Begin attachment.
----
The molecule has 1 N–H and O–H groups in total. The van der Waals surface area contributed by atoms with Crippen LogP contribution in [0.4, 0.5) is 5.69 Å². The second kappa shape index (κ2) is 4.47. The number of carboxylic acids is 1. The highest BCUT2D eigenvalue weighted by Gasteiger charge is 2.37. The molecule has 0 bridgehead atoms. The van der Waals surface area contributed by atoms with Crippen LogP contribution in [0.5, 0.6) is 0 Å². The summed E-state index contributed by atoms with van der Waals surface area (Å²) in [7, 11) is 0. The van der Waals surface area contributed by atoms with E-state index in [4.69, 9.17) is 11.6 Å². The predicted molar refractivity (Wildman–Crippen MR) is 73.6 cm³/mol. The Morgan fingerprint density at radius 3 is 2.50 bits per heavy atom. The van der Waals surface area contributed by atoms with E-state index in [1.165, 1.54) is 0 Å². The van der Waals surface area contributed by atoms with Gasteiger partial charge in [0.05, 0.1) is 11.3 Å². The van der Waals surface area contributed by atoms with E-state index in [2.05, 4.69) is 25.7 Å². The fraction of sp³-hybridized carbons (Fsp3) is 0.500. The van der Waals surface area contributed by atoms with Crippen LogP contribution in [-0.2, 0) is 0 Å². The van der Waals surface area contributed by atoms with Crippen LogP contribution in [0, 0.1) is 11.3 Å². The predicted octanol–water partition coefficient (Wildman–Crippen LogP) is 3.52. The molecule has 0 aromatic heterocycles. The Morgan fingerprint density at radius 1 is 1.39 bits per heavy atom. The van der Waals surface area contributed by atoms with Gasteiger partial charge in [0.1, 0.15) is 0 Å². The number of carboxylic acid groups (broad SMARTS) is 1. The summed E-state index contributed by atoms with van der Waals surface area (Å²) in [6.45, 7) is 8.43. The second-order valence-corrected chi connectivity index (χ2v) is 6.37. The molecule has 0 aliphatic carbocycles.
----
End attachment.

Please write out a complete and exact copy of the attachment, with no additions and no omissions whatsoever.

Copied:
The molecule has 1 N–H and O–H groups in total. The van der Waals surface area contributed by atoms with Crippen LogP contribution in [0.4, 0.5) is 5.69 Å². The second kappa shape index (κ2) is 4.47. The number of carboxylic acids is 1. The highest BCUT2D eigenvalue weighted by Gasteiger charge is 2.37. The molecule has 0 bridgehead atoms. The van der Waals surface area contributed by atoms with Crippen LogP contribution in [0.5, 0.6) is 0 Å². The summed E-state index contributed by atoms with van der Waals surface area (Å²) in [7, 11) is 0. The van der Waals surface area contributed by atoms with E-state index in [4.69, 9.17) is 11.6 Å². The predicted molar refractivity (Wildman–Crippen MR) is 73.6 cm³/mol. The Morgan fingerprint density at radius 3 is 2.50 bits per heavy atom. The van der Waals surface area contributed by atoms with E-state index in [1.165, 1.54) is 0 Å². The van der Waals surface area contributed by atoms with Gasteiger partial charge in [0.05, 0.1) is 11.3 Å². The van der Waals surface area contributed by atoms with E-state index in [2.05, 4.69) is 25.7 Å². The fraction of sp³-hybridized carbons (Fsp3) is 0.500. The van der Waals surface area contributed by atoms with Crippen LogP contribution in [-0.2, 0) is 0 Å². The van der Waals surface area contributed by atoms with Crippen LogP contribution in [0, 0.1) is 11.3 Å². The predicted octanol–water partition coefficient (Wildman–Crippen LogP) is 3.52. The molecule has 0 aromatic heterocycles. The Morgan fingerprint density at radius 1 is 1.39 bits per heavy atom. The van der Waals surface area contributed by atoms with Gasteiger partial charge in [0.1, 0.15) is 0 Å². The number of carboxylic acid groups (broad SMARTS) is 1. The summed E-state index contributed by atoms with van der Waals surface area (Å²) in [6.45, 7) is 8.43. The second-order valence-corrected chi connectivity index (χ2v) is 6.37. The molecule has 0 aliphatic carbocycles.